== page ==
For individual PAHs, the reductions were: − 54% for B(a) P, − 45% for B(b)F, − 56% for B(k)F and − 40% for IP over the period 1990 to 2013. In spite of the clear decreases over the last 25 years, emissions of PAHs have remained broadly stable since year 2000 (Figure ES.3).
EU-28 key categories and main emission sources
EU-28 key categories are the individual sources that contributed overall the most to 2013 emissions of pollutants, determined by a level assessment (4) for NOX, NMVOCs, SOX, NH3, CO, PM2.5, PM10, Cd, Pb, Hg, PCDD/Fs, total PAHs, B(a)P, HCB and PCBs.
A total of 52 different emission inventory source categories were identified as being key categories for at least one pollutant. A number of emission categories were identified as being key categories for more than one of the 15 pollutants assessed. The most relevant key categories are listed in Table ES.1.
Figure ES.4 shows the share of EU-28 emissions by sector group. As observed in past years, each of the main air pollutants has one major source category: for NOX this is 'Road transport'; for SOX, 'Energy production and distribution'; for NH3, 'Agriculture'; for NMVOCs, 'Industrial processes and product use'; and for CO, 'Commercial, institutional and households'.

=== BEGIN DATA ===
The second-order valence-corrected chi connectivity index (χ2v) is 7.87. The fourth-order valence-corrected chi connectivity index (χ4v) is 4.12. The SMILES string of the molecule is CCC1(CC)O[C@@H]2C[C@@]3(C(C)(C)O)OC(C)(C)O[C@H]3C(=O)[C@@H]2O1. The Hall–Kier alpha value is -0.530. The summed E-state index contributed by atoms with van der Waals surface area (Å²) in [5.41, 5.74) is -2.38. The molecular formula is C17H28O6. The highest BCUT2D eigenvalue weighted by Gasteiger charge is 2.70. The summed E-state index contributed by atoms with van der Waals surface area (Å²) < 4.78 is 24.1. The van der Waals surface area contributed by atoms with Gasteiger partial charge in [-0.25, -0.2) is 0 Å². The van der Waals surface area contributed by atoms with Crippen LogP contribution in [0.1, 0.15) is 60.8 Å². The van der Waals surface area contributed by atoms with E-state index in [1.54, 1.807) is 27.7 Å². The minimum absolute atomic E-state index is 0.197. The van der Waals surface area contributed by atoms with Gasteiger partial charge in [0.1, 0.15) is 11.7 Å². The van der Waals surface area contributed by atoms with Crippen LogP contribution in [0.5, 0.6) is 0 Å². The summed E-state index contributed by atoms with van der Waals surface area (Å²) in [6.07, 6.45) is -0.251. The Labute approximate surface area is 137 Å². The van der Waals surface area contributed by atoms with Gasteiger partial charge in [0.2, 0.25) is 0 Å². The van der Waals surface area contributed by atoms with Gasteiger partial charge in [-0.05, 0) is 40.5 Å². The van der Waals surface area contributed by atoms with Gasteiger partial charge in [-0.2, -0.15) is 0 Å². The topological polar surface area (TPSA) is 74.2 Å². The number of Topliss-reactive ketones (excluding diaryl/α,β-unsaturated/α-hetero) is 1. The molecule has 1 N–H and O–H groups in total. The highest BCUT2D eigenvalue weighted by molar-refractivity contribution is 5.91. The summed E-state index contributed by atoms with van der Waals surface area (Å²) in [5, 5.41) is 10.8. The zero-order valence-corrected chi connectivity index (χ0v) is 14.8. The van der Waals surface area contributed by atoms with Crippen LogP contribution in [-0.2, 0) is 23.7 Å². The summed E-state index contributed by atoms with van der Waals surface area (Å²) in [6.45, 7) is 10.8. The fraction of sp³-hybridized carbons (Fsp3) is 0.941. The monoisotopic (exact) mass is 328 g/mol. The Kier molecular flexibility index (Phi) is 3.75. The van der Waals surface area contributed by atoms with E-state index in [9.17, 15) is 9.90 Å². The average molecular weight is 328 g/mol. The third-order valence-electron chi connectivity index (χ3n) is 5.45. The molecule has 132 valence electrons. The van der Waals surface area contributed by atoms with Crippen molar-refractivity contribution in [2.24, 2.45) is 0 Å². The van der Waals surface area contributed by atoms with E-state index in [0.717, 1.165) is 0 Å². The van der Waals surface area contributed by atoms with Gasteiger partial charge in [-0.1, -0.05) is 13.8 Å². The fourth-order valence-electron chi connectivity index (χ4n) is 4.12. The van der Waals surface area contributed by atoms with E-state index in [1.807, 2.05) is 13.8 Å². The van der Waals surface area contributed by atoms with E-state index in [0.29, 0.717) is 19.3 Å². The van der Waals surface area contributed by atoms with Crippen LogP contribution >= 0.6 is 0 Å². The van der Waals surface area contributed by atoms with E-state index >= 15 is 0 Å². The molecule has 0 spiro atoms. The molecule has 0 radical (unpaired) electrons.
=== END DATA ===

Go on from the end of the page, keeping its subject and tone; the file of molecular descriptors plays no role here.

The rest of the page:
NOX emissions from the 'Road transport' sector decreased by 56% between 1990 and 2013. The road transport group is nevertheless a major source of the ground-level O3 precursors NOX, CO and NMVOCs in the EU; in 2013 it contributed 39%, 22% and 12% of total EU-28 emissions, respectively. It is also a major source of primary PM2.5, PM10 and of Pb emissions. Passenger cars and heavy duty vehicles and buses are the principal contributors to NOX emissions from this sector; for CO in 2013, passenger cars alone contributed around 55% of emissions from the 'Road transport' sector.
The 'Commercial, institutional and households' sector is the most important source of B(a)P, CO, PM2.5, PM10, dioxins and furans, total PAHs and HCB. Energy- and process-related emissions from industry contribute considerably to the overall emissions of a number of the HMs and POPs.
EU progress in meeting its 2010 emission reduction targets under the Gothenburg Protocol
Table ES.2 shows the aggregated emissions for the year 2013 (as reported by the EU-15 Member States originally listed in the Gothenburg Protocol), as compared to the respective 2010 emission ceilings specified for the EU. For all pollutants, emissions in 2013 were below the respective pollutant ceilings.
Figure ES.5 shows whether the Gothenburg ceilings were met in 2013, for EU Member States. Five Member States (Austria, Belgium, France, Ireland and Luxembourg) reported NOX emissions higher than their ceilings, and six (Austria, Finland, Germany, the Netherlands, Spain and Croatia) exceeded their NH3 ceiling. Three Member States (Denmark, Germany and Ireland) exceeded their NMVOCs ceilings. In 2013, the SOX ceiling was not exceeded by any Member States.
Progress by non-EU EEA member countries in meeting 2010 emission ceilings under the Gothenburg Protocol